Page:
If there is one thing we should be able to agree on this week, it’s that tsunami early warning systems are a good investment. A few weeks back we began examining how the pending federal belt-tightening may affect how the government addresses natural security concerns. In earlier rounds of “Keep It or Cut It?” we suggested cutting the climate change czar position and keeping NASA's Applied Sciences division. As we prepare for tonight's "One Night For Nippon" fundraiser that CNAS is cosponsoring, we reflect back on the tsunami, and in particular the tsunami early warning systems that we now have.
While many of these systems involve valuable international cooperation, we in the United States have a few tools all our own. Most important in the most recent tsunami scare, the National Oceanographic and Atmospheric Administration (NOAA) operates a series of buoys - the Deep-ocean Assessment and Reporting of Tsunamis, or DART system - designed to detect signs of potential tsunamis and relay that information.
The DART system allowed us to issue tsunami early warnings when we needed them this month. These systems save lives, plain and simple. In the days after the Japan earthquake the San Francisco Chronicle reported that within 12 minutes officials could issue a tsunami warning. By comparison, before the DART network in the Pacific became as robust as it is today, the effectiveness was dramatically worse:
The key to the system was the installation over the past seven years of dozens of sensor buoys throughout the Pacific. There were only six buoys, in the Deep-ocean Assessment and Reporting of Tsunamis, or DART, when tsunamis spread throughout the Indian Ocean in December 2004, killing more than 200,000 people. In most cases, there was no warning at all, a fact that was tragically clear in videotapes showing bathers flocking to the shoreline or standing around gawking as the killer waves rolled ashore.
And they appear to be on the chopping block. The National Weather Service, DART’s overseeing office, may see cuts of up to 28%. US News & World Report did some of the most in-depth reporting on what proposed budget cuts would mean:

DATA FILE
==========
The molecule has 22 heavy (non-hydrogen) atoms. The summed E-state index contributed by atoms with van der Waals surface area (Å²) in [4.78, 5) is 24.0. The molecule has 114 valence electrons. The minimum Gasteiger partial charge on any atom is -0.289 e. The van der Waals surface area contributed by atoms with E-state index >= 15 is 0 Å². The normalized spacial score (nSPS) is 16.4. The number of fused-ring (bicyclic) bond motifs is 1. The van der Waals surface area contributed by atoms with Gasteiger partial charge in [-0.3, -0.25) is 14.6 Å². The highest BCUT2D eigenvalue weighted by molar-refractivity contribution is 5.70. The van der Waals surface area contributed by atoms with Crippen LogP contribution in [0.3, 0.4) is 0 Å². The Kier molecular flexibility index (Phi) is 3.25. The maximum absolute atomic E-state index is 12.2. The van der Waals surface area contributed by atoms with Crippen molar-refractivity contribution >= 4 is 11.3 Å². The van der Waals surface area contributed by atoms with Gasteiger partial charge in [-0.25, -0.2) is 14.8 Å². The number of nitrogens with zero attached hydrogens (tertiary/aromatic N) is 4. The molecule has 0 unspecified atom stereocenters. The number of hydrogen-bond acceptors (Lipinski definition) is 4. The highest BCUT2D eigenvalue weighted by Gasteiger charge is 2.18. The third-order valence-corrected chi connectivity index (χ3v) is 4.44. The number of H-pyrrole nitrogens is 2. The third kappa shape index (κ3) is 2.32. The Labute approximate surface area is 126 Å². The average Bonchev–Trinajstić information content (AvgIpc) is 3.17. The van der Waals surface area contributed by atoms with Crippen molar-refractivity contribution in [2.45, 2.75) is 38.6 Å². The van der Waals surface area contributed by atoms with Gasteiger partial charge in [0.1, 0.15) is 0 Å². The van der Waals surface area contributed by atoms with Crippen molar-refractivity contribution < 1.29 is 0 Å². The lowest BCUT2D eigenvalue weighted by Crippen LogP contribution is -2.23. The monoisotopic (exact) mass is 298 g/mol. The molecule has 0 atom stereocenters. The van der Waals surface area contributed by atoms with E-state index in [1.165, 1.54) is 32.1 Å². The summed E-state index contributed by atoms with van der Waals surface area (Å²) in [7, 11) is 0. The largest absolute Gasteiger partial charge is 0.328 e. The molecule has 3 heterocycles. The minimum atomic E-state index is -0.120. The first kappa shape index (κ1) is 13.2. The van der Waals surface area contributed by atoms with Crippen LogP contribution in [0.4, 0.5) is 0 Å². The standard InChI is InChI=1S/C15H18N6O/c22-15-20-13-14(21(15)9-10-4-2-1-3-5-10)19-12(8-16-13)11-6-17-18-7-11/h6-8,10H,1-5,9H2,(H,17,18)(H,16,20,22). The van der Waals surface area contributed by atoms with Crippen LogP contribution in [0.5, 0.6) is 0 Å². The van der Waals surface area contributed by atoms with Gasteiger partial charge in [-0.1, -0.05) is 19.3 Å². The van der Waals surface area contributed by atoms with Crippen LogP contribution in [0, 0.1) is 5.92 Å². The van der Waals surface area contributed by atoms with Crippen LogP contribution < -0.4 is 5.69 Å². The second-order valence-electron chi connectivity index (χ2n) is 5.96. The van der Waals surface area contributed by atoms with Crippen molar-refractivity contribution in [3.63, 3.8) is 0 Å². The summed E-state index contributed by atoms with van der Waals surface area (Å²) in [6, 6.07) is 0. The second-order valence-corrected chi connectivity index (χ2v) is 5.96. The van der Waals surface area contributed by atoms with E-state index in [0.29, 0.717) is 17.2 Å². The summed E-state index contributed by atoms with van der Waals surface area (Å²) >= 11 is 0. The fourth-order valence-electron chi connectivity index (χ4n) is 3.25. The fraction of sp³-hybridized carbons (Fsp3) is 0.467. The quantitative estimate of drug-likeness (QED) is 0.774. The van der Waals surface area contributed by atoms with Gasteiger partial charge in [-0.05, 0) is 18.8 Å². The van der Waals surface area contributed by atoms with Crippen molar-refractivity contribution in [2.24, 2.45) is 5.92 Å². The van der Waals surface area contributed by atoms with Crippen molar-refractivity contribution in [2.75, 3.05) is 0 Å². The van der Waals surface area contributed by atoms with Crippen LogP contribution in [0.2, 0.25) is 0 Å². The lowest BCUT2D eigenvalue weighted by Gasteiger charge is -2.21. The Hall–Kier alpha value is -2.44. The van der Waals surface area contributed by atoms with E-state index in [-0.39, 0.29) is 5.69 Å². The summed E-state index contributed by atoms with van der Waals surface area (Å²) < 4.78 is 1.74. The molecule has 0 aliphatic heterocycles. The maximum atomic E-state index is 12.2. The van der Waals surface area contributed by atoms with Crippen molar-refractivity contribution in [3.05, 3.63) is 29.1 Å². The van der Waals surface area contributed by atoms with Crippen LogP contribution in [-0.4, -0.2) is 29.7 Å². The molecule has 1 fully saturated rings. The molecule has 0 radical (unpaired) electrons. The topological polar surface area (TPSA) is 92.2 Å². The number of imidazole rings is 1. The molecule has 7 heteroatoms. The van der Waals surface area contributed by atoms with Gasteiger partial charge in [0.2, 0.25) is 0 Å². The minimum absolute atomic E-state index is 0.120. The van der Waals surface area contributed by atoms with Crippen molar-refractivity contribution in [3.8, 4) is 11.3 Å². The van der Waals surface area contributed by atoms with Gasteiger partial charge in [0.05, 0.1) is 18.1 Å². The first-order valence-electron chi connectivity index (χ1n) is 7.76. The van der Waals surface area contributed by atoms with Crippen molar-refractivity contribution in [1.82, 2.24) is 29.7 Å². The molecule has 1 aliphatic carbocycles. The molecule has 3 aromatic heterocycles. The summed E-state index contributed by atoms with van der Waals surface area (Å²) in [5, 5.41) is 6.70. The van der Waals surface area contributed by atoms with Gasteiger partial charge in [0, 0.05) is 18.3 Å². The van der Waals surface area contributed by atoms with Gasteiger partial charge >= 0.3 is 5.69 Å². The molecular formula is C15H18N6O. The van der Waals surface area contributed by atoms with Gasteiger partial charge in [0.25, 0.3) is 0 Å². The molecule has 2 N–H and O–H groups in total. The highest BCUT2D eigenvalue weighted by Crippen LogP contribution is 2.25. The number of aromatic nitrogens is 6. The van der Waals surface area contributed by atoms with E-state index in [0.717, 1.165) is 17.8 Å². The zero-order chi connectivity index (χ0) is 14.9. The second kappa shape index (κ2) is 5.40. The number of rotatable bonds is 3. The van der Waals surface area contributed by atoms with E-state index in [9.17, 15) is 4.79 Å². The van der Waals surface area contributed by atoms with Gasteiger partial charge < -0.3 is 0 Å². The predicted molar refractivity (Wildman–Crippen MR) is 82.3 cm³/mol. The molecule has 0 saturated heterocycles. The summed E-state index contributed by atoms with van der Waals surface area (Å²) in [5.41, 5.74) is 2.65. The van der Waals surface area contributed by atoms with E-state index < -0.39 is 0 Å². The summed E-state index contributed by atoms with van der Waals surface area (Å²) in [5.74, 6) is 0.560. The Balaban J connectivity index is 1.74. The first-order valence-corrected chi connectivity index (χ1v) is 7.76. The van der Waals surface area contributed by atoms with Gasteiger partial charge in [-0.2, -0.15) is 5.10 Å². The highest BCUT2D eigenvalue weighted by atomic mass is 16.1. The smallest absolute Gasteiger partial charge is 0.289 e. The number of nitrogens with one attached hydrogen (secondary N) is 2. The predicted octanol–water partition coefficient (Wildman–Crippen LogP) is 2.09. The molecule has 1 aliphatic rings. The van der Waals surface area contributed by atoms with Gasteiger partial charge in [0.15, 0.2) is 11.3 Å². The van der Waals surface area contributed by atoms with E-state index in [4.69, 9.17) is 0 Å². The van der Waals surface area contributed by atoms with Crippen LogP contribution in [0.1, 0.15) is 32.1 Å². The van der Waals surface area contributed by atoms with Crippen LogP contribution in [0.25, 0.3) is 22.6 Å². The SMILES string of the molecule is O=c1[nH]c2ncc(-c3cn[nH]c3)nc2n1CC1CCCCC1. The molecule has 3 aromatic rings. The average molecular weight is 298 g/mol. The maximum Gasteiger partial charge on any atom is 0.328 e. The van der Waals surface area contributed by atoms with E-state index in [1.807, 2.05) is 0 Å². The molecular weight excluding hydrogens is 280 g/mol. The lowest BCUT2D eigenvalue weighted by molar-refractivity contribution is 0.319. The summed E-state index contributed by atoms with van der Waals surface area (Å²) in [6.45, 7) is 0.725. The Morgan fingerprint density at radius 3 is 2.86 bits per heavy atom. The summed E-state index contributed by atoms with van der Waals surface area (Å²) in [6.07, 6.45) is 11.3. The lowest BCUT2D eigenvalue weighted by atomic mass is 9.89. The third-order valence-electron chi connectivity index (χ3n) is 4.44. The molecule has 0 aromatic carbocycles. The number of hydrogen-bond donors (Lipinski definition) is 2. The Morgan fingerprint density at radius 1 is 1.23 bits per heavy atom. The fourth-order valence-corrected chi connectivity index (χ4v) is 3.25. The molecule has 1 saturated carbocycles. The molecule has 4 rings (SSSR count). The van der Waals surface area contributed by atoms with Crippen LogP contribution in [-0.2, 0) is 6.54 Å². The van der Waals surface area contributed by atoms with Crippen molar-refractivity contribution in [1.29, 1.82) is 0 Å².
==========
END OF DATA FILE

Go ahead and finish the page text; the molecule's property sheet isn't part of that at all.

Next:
The U.S. government has two Tsunami Warning Centers, one in Hawaii and one in Alaska. According to a preliminary (since no final decisions can be made until a final funding bill is passed) draft budget analysis by NOAA, the agency would try to plan the furloughs so that at least one of the warning center was open and fully staffed at any given time. The “risk to forecasts would increase,” however, because the stations back each other up, so having one closed would magnify the effect of an error on the part of the other.
The funding cut would also put off needed maintenance and repair to the hardware side of tsunami detection. The government has 39 Deep-Ocean Assessment and Reporting of Tsunamis, or DART, buoys deployed, mostly in the Pacific Ocean. A half-dozen of those buoys aren’t currently operational and require repairs—which would likely not take place under the contemplated funding cuts. Further, the functioning systems would get maintenance on an "emergency-only" basis, meaning more stuff could break down. “This will not impact the issuance of tsunami warnings,” according to the analysis, “but will degrade the quality of warnings.”
My recommendation is that the DART system should be in the “Keep It” category. Of course we have to balance these capabilities with other priorities, but it’s worth Congress and the administration considering whether maintaining these systems may just be worth it.
Photo Courtesy of NOAA.